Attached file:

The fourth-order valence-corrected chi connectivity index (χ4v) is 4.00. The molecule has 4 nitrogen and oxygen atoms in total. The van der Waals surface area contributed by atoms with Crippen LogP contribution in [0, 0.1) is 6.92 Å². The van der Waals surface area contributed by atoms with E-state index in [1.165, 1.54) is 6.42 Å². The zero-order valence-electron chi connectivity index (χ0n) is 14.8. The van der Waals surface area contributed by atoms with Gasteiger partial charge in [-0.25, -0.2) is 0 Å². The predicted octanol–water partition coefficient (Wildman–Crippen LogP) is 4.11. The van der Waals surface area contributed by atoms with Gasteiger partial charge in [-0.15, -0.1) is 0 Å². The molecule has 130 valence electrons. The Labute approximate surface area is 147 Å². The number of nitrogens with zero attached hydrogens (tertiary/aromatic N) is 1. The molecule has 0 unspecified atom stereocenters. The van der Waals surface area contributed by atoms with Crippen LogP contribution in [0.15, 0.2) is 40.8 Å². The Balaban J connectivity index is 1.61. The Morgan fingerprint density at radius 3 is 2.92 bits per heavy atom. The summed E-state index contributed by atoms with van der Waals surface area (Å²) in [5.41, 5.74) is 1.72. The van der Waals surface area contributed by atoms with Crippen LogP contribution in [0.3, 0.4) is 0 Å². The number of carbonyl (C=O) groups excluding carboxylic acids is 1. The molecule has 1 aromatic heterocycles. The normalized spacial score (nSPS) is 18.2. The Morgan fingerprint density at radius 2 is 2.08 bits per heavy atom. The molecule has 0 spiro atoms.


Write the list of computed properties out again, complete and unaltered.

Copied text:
The fourth-order valence-corrected chi connectivity index (χ4v) is 4.00. The molecule has 4 nitrogen and oxygen atoms in total. The van der Waals surface area contributed by atoms with Crippen LogP contribution in [0, 0.1) is 6.92 Å². The van der Waals surface area contributed by atoms with E-state index in [1.165, 1.54) is 6.42 Å². The zero-order valence-electron chi connectivity index (χ0n) is 14.8. The van der Waals surface area contributed by atoms with Gasteiger partial charge in [-0.25, -0.2) is 0 Å². The predicted octanol–water partition coefficient (Wildman–Crippen LogP) is 4.11. The van der Waals surface area contributed by atoms with Gasteiger partial charge in [-0.15, -0.1) is 0 Å². The molecule has 130 valence electrons. The Labute approximate surface area is 147 Å². The number of nitrogens with zero attached hydrogens (tertiary/aromatic N) is 1. The molecule has 0 unspecified atom stereocenters. The van der Waals surface area contributed by atoms with Crippen LogP contribution in [0.15, 0.2) is 40.8 Å². The Balaban J connectivity index is 1.61. The Morgan fingerprint density at radius 3 is 2.92 bits per heavy atom. The summed E-state index contributed by atoms with van der Waals surface area (Å²) in [5.41, 5.74) is 1.72. The van der Waals surface area contributed by atoms with Crippen LogP contribution in [0.3, 0.4) is 0 Å². The number of carbonyl (C=O) groups excluding carboxylic acids is 1. The molecule has 1 aromatic heterocycles. The normalized spacial score (nSPS) is 18.2. The Morgan fingerprint density at radius 2 is 2.08 bits per heavy atom. The molecule has 0 spiro atoms.